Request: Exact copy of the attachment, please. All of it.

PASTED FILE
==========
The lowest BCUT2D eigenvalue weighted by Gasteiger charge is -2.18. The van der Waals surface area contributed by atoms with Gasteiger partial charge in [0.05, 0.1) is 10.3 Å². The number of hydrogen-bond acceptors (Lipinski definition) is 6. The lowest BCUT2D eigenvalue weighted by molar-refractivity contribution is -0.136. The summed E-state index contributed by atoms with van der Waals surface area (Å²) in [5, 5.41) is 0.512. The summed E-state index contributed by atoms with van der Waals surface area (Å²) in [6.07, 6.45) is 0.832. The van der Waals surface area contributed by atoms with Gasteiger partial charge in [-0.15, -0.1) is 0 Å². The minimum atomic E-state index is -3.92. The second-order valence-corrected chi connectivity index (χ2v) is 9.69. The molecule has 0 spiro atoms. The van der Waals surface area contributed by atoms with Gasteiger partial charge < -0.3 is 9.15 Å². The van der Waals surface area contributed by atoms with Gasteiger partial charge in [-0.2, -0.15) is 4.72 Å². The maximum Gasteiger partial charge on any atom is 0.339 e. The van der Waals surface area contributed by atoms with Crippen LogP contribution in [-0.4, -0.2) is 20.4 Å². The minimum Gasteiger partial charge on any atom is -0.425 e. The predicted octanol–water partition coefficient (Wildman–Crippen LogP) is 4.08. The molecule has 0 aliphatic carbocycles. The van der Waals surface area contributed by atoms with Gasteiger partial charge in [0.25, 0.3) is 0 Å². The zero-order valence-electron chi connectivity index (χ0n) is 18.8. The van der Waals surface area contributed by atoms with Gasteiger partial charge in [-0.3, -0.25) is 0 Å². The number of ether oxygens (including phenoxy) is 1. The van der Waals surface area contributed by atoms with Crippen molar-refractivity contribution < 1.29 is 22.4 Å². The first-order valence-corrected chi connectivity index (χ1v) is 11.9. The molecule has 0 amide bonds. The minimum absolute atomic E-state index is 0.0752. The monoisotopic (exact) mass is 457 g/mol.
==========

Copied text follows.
The lowest BCUT2D eigenvalue weighted by Gasteiger charge is -2.18. The van der Waals surface area contributed by atoms with Gasteiger partial charge in [0.05, 0.1) is 10.3 Å². The number of hydrogen-bond acceptors (Lipinski definition) is 6. The lowest BCUT2D eigenvalue weighted by molar-refractivity contribution is -0.136. The summed E-state index contributed by atoms with van der Waals surface area (Å²) in [5, 5.41) is 0.512. The summed E-state index contributed by atoms with van der Waals surface area (Å²) in [6.07, 6.45) is 0.832. The van der Waals surface area contributed by atoms with Gasteiger partial charge in [-0.15, -0.1) is 0 Å². The minimum atomic E-state index is -3.92. The second-order valence-corrected chi connectivity index (χ2v) is 9.69. The molecule has 0 spiro atoms. The van der Waals surface area contributed by atoms with Gasteiger partial charge < -0.3 is 9.15 Å². The van der Waals surface area contributed by atoms with Gasteiger partial charge in [-0.2, -0.15) is 4.72 Å². The maximum Gasteiger partial charge on any atom is 0.339 e. The van der Waals surface area contributed by atoms with Crippen LogP contribution in [-0.4, -0.2) is 20.4 Å². The minimum Gasteiger partial charge on any atom is -0.425 e. The predicted octanol–water partition coefficient (Wildman–Crippen LogP) is 4.08. The molecule has 0 aliphatic carbocycles. The van der Waals surface area contributed by atoms with Gasteiger partial charge in [0.25, 0.3) is 0 Å². The zero-order valence-electron chi connectivity index (χ0n) is 18.8. The van der Waals surface area contributed by atoms with Gasteiger partial charge in [-0.3, -0.25) is 0 Å². The number of ether oxygens (including phenoxy) is 1. The van der Waals surface area contributed by atoms with Crippen molar-refractivity contribution < 1.29 is 22.4 Å². The first-order valence-corrected chi connectivity index (χ1v) is 11.9. The molecule has 0 amide bonds. The minimum absolute atomic E-state index is 0.0752. The monoisotopic (exact) mass is 457 g/mol.